- Any ideas or experiences regarding how to deal with the smoke? In the first place, HOW MUCH smoke I should expect? If it isn't much, maybe I can jut try doing it in the room, open the windows and close the door so the other parts of the house don't get smoked... or maybe the ventilator thing above the stove can deal with it, but then, I will have to check it first, make sure it works, and test how much it can take.
- Can I simply calcinate in multiple phases? I mean, if I do it in stages, like smoky first stage outside then less-smoky stage inside, without having to worry that any undesired chemical reaction may undergo in the ashes during the breaks and cooling then reheating?
- What materials can you suggest to use as a calcinator vessel? Someone on the Internet suggested a metal plate but I'm afraid the red-hot metal would go into chemical reaction with the ashes. I have glazed and unglazed clay but I'm not sure if it can stand such heat (as far as I know clay vessels used for cooking are all without glaze), plus, unglazed clay is porous, and if I want to use it to evaporate the water at the salt crystallization phase it will absorb some of the solution which would not only mean loss, but may also contaminate the next substances if cleaning fails to completely remove the remains.


As far as I looked around the Internet, there are quite some people who take equipment much less seriously, but I, if I do something, want to do it right.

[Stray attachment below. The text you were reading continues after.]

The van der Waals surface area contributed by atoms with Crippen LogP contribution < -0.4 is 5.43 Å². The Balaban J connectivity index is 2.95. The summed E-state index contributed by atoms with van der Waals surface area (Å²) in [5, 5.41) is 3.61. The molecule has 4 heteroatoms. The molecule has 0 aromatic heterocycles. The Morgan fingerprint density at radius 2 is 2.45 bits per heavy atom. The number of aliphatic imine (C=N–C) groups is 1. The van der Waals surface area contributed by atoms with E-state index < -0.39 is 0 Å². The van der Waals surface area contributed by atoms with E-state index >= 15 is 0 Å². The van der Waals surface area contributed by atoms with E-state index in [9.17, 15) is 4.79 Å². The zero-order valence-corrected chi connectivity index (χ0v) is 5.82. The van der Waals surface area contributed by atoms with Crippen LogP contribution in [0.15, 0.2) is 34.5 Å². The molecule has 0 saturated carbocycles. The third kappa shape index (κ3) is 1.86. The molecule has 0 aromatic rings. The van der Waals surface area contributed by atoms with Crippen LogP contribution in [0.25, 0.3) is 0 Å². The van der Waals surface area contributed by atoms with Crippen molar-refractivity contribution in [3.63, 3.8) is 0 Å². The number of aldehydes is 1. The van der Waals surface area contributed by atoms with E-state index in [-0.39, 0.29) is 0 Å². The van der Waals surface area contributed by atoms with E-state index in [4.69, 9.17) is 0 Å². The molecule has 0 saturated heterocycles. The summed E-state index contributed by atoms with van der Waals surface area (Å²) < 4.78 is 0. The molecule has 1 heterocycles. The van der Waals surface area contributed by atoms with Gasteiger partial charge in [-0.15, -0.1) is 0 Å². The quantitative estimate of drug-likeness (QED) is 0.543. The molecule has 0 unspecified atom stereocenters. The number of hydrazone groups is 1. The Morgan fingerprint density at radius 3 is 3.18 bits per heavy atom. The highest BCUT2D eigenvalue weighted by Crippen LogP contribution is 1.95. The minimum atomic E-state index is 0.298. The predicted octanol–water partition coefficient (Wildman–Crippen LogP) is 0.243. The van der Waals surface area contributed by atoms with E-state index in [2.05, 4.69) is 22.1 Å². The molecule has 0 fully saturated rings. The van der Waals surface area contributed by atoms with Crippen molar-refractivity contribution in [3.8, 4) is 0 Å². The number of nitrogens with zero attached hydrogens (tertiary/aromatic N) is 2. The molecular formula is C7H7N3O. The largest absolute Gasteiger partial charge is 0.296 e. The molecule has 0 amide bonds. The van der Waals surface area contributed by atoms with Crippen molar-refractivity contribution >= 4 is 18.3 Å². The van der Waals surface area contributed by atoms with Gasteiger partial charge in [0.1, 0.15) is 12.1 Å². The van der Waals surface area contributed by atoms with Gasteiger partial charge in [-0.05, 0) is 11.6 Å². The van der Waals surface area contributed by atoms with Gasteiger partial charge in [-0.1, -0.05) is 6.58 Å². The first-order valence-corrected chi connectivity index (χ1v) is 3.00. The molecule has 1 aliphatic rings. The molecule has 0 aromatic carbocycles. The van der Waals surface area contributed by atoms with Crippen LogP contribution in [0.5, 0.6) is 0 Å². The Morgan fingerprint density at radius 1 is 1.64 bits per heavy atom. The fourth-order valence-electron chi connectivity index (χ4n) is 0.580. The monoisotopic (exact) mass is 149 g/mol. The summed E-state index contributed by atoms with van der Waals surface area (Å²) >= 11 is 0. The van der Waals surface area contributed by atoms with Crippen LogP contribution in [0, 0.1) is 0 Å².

Krisztian
09-15-2012, 06:21 PM
I just found, on an online auction site (for my country) a set of chemical laboratory equipment for sale. 84 pieces (!!!) Of glassware, including some special pieces.

I know the feeling. Things seem to pop up at the right time, no?

Be careful with used laboratory equipment, especially concerning glassware! We don't know what the person used it for. There's residue. . . . Also, the modern version of glassware is slightly different than the old. Subtle energetic differences do count! Just take a look at the modern interpretation of retorts compared to the old?! (Maybe someone here can post some photos of the difference?)

In your neck of the woods, you may be able to find an old master of glassmaking. That's the person you may want to befriend. Bring him a bottle of Egri Bikavér, if you know what I mean?

Ezalor
09-15-2012, 07:11 PM
Bring him a bottle of Egri Bikavér, if you know what I mean?
Haha, you got that right. I will look around. :)